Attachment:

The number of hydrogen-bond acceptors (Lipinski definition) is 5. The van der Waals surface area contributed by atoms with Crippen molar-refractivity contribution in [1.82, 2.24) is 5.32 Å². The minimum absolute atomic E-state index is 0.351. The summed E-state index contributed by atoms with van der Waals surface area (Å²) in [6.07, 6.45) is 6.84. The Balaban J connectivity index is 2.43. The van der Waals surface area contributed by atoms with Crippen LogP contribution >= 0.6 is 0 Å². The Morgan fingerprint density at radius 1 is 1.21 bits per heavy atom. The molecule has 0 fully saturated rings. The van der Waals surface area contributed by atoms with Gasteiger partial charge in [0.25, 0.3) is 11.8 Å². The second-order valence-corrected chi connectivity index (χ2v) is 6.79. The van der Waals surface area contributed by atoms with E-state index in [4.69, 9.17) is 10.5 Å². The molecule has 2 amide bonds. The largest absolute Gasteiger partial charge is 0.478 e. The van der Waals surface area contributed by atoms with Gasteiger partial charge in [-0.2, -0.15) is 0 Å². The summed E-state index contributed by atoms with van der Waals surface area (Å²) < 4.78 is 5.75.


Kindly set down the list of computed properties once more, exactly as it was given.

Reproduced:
The number of hydrogen-bond acceptors (Lipinski definition) is 5. The van der Waals surface area contributed by atoms with Crippen molar-refractivity contribution in [1.82, 2.24) is 5.32 Å². The minimum absolute atomic E-state index is 0.351. The summed E-state index contributed by atoms with van der Waals surface area (Å²) in [6.07, 6.45) is 6.84. The Balaban J connectivity index is 2.43. The van der Waals surface area contributed by atoms with Crippen LogP contribution >= 0.6 is 0 Å². The Morgan fingerprint density at radius 1 is 1.21 bits per heavy atom. The molecule has 0 fully saturated rings. The van der Waals surface area contributed by atoms with Gasteiger partial charge in [0.25, 0.3) is 11.8 Å². The second-order valence-corrected chi connectivity index (χ2v) is 6.79. The van der Waals surface area contributed by atoms with E-state index in [4.69, 9.17) is 10.5 Å². The molecule has 2 amide bonds. The largest absolute Gasteiger partial charge is 0.478 e. The van der Waals surface area contributed by atoms with Gasteiger partial charge in [-0.2, -0.15) is 0 Å². The summed E-state index contributed by atoms with van der Waals surface area (Å²) < 4.78 is 5.75.